I just thought I’d set down how I created the characters for Zheltarus and Yeșilkara in my previous post and say a little about how I intend to use them.
The first step was to roll up a character for each of the command elements in my collection.
I started with a system straight out of Black Powder. The Personal Qualities of Commanders rating in that rule set is rolled on a d6 but only the extreme values (one for “low”, six for “high”) are taken account of. Three dimensions are considered - Aggression, Decisiveness and Independence. Any resulting characteristics on this scale and their impact in the game are shown in italics below the narrative descriptions.
Those narrative descriptions are all my own work (modestly examines fingernails after polishing them on the front of his crimson velvet smoking jacket) but built upon a framework provided by Henry Hyde. Following Henry’s The Wargaming Compendium, I created random values (from 1 to 100) in Intelligence, Initiative, Courage, Charisma, Strength and Health.
Occasionally there would appear to be a clash between the two systems. For example, if the Black Powder Personal Quality was low decisiveness (Hesitant) but the character came up with Initiative in the 90s under Henry’s system, I gave precedence to the Black Powder rating. In such cases I would swap the offending percentage rating with the value at the opposite extreme in the character’s profile. Thus a Hesitant commander with Initiative 91 and Charisma 10 would become Initiative 10, Charisma 91 before the narrative was constructed.
The final numerical value I allotted was Social Status. In line with the Maurice rules, this is on a one to four scale with four being the highest. My commanders in chief (Mikhail II and Murad the Vicious) automatically got four. The rest were rolled randomly on a d4 (actually using the Dice Bag app on my iPhone). I plan to restrict the allocation of generals to commands in a true-to-period way. Higher status officers will lead the cavalry regardless of their capacity to do so effectively!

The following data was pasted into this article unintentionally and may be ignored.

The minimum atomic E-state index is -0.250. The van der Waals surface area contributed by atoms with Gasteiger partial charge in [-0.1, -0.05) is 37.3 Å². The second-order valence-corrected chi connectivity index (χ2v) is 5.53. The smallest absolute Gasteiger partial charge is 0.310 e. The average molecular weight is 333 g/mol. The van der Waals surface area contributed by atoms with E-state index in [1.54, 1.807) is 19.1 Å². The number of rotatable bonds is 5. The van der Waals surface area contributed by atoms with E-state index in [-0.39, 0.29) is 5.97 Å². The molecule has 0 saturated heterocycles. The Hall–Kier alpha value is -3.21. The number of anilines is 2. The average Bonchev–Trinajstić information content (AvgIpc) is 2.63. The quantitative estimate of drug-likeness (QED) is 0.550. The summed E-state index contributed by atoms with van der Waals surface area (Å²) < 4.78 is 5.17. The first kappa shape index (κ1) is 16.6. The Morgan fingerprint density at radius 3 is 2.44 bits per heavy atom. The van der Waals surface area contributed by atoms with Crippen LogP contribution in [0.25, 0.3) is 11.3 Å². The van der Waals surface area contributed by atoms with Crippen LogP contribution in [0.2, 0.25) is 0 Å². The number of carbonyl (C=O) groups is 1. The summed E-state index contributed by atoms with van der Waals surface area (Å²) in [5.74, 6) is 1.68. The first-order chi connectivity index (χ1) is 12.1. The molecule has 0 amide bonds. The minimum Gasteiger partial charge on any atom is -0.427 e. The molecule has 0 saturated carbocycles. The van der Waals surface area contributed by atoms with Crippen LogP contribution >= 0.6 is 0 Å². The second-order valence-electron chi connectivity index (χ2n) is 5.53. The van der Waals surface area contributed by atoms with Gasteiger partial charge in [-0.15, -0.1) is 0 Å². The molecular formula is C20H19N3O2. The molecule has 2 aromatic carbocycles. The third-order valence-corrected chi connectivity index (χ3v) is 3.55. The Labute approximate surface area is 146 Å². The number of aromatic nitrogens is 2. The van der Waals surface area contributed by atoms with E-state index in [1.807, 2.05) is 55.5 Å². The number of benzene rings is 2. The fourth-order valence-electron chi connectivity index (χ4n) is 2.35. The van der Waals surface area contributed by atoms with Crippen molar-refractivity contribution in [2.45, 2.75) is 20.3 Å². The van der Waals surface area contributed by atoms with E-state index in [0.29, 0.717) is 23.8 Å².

Interestingly all of the Yeșilkaran generals so far have come out with Social Status 3 quite by accident. I must consider what this says about the hierarchy within the Emir’s inner circle.
Meanwhile, I’ve neglected to do the command element for my Janissaries. So let’s do him now.
The Dice Bag app rolls 2, 3 and 5 so there are no Black Powder Personal Qualities and we can go straight to Henry’s attributes. I fire up the percentage dice function and get: Intelligence 92, Initiative 15, Courage 66, Charisma 92, Strength 63 and Health 10. Finally, rolling a virtual d4 his Social Status is 1. This last value is interesting. Clearly the Janissaries have a significantly lower status than the Sipahi in the Emir’s court.
Hall Inalcik’s book The Ottoman Empire is a good source of Turkish names. In this case I choose Ishâk Pasha for our Janissary commander.
Now we need to consider the extreme values above. Ishâk Pasha is very bright and will be popular with the men, all the more so because he won’t be prone to get them killed in rash advances. He’s not a particularly well man, though. So all in all we end up with:
Ishâk Pasha, commander of the Janissaries
Social Status 1
The Emir values his devoted slave Ishâk for his steadiness in battle. The Pasha is a skilled but cautious political operator and has built his power on the unwavering support of the Janissary corps despite his lack of status within the Emir’s court. Ishâk is a eunuch by conventional designation only. He is accompanied on his campaigns by a physic who supplies him with powders and ointments to mitigate the effects of regular “conversation” with foreign women.
So how will I use these ratings? The initial inspiration to create them came out of my limited feel for the period. I’ve read so much about twentieth century warfare that I find it easy to come up with interesting scenarios for games. In the 18th century I don’t have that instinctive understanding and wanted a bit of game mechanism to help me. By populating the region with defined characters I’m hoping plots will emerge naturally.
What I don’t plan on doing is running a full campaign on the Hyboria model. Zheltarus and Yeșilkara will simply provide a framework for the narrative around occasional battles using Great Northern War-period toys. I also don’t plan to give the numeric stats (other than Social Standing) to the players. They will remain in reserve in case I want the dice to reveal whether an officer, not currently under the control of a player, behaves in a particular way.
That’ll do for now but I’ll also want to add equivalent characters for my Poles, who are planned to appear in fictionalised form as the Kingdom of Tszervonsk. More on these later.